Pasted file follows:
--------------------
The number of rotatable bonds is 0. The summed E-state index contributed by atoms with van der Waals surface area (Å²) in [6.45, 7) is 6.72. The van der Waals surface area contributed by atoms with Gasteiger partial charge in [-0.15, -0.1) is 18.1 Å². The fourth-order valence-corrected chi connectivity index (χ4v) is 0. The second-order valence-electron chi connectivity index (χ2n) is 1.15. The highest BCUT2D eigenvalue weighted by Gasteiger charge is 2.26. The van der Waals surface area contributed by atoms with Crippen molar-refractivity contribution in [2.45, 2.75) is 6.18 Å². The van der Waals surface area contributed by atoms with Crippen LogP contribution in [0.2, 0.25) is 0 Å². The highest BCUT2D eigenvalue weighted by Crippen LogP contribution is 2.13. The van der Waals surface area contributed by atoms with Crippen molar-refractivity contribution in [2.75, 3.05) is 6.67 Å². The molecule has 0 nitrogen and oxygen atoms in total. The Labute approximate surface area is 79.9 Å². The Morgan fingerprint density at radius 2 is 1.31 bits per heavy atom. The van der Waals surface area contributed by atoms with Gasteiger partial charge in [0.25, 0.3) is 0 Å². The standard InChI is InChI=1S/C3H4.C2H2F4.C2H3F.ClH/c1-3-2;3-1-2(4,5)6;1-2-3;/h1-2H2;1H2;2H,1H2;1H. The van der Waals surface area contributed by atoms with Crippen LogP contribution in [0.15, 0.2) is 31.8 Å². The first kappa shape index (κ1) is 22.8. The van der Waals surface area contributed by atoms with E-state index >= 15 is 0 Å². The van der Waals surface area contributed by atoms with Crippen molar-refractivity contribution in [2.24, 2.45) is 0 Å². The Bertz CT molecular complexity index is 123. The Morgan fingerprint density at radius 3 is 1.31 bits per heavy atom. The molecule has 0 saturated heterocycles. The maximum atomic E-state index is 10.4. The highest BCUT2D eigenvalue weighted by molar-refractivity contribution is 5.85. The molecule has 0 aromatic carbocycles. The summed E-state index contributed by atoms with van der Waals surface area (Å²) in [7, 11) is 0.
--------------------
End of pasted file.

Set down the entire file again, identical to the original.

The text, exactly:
The number of rotatable bonds is 0. The summed E-state index contributed by atoms with van der Waals surface area (Å²) in [6.45, 7) is 6.72. The van der Waals surface area contributed by atoms with Gasteiger partial charge in [-0.15, -0.1) is 18.1 Å². The fourth-order valence-corrected chi connectivity index (χ4v) is 0. The second-order valence-electron chi connectivity index (χ2n) is 1.15. The highest BCUT2D eigenvalue weighted by Gasteiger charge is 2.26. The van der Waals surface area contributed by atoms with Crippen molar-refractivity contribution in [2.45, 2.75) is 6.18 Å². The van der Waals surface area contributed by atoms with Crippen LogP contribution in [0.2, 0.25) is 0 Å². The highest BCUT2D eigenvalue weighted by Crippen LogP contribution is 2.13. The van der Waals surface area contributed by atoms with Crippen molar-refractivity contribution in [2.75, 3.05) is 6.67 Å². The molecule has 0 nitrogen and oxygen atoms in total. The Labute approximate surface area is 79.9 Å². The Morgan fingerprint density at radius 2 is 1.31 bits per heavy atom. The van der Waals surface area contributed by atoms with Gasteiger partial charge in [0.25, 0.3) is 0 Å². The standard InChI is InChI=1S/C3H4.C2H2F4.C2H3F.ClH/c1-3-2;3-1-2(4,5)6;1-2-3;/h1-2H2;1H2;2H,1H2;1H. The van der Waals surface area contributed by atoms with Crippen LogP contribution in [0.15, 0.2) is 31.8 Å². The first kappa shape index (κ1) is 22.8. The van der Waals surface area contributed by atoms with E-state index >= 15 is 0 Å². The van der Waals surface area contributed by atoms with Crippen molar-refractivity contribution in [2.24, 2.45) is 0 Å². The Bertz CT molecular complexity index is 123. The Morgan fingerprint density at radius 3 is 1.31 bits per heavy atom. The molecule has 0 saturated heterocycles. The maximum atomic E-state index is 10.4. The highest BCUT2D eigenvalue weighted by molar-refractivity contribution is 5.85. The molecule has 0 aromatic carbocycles. The summed E-state index contributed by atoms with van der Waals surface area (Å²) in [7, 11) is 0.